BreakingModern — Minor league baseball organizations are are infamous for using gimmicky promotions to fill seats, ranging from Mike Tyson Ear Night (Bang!) to Nickel Beer Night (Bang! Bang!). But the San Rafael Pacifics recently promoted an idea that will strike fear into the hearts into many baseball traditionalists: using a robot umpire.
The “robot” uses Pitchf/x technology — which most sabermetricians have known about and used to evaluate pitchers for years now. Essentially, it creates a strike zone, adjusting for the hitter’s height, and calls balls and strikes accordingly. But why is this being discussed as more than just a gimmicky, futuristic one-time thing?
Baseball has been plagued by inconsistent strike zones for its entire history, and this new Pitchf/x technology has been exposing it. Now, there are entire Twitter accounts devoted to exposing umpires’ missed calls using this fancy newish tech. Radio and television announcers have access to it, and proudly declare when umpires have made mistakes.
There is some merit to this, as strike zones vary from umpire to umpire — especially for many who, for example, deliberately call the low strike below the definition of the zone (knees to the letters) to benefit pitchers. Both pitchers and hitters alike can be seen visibly frustrated at these calls nearly every inning, causing brawls and ejections. It’s understandable: what is or isn’t a strike is not very clear.
This discrepancy slows down games and discourages continuous action. Hitters are hesitant to swing because they don’t know if borderline pitches will be called strikes or not. More swings means more balls in play, which usually generates more offense, something baseball has been deprived of recently.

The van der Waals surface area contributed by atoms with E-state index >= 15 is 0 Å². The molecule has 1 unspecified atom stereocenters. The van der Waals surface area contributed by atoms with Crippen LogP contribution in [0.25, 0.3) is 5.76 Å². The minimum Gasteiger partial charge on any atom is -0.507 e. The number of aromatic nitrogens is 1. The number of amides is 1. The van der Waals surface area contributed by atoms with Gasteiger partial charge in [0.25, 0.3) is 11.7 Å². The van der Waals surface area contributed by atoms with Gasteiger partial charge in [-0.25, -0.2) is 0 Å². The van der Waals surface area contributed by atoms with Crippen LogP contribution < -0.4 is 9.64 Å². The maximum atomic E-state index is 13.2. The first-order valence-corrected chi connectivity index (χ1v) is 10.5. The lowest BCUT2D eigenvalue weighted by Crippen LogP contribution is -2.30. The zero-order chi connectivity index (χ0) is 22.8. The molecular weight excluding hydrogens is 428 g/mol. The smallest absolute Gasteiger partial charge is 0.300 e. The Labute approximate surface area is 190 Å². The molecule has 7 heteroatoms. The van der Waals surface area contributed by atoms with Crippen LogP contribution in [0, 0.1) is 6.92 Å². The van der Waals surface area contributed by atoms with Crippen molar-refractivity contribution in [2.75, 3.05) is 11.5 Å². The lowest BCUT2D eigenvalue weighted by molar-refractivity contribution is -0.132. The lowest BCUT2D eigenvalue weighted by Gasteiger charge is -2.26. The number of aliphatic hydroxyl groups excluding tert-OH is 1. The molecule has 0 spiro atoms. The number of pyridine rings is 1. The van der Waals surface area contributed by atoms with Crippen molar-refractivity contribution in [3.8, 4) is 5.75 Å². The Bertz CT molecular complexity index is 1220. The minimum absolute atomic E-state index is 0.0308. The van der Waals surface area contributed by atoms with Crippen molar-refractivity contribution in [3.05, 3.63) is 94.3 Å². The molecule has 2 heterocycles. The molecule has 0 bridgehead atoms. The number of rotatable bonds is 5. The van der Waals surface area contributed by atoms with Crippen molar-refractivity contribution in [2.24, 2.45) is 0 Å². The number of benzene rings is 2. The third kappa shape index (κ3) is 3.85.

Robot umpires would eliminate this needless confusion and drama and promote quicker, more action-packed games. What’s not to like about this pragmatic panacea to baseball’s problems?
There’s one crucial issue: baseball isn’t a game for robots. It’s the most human game in sports, with human error and imperfection at its core. Popular baseball dogma suggests that baseball is a game of failure, so why shouldn’t error be acceptable? It creates more entertaining games and debate, instead of a dry, soulless machine of a sport. We baseball nuts won’t have anything to talk about anymore! Who doesn’t love seeing a manager go on a tirade about a bad call and get tossed from a game? With a robot umpire, we would have never gotten to see this beautiful moment (here).
I know balls and strikes dictate games, as the difference between a 1-2 and a 2-1 count can change the outcome of a season. But as crazy as it sounds, I just couldn’t bear to see horrible umpires like Angel Hernandez replaced with machines. Who wants to watch a hitter get rung up by a robot to end the World Series?
It’s horrifying to think that the integrity of baseball, fallibility, could be compromised in such a heatless way. Let’s hope we all forget about this experiment after a while.
For BMod, I’m Ben Leonard.
All Screenshots: BMod Staff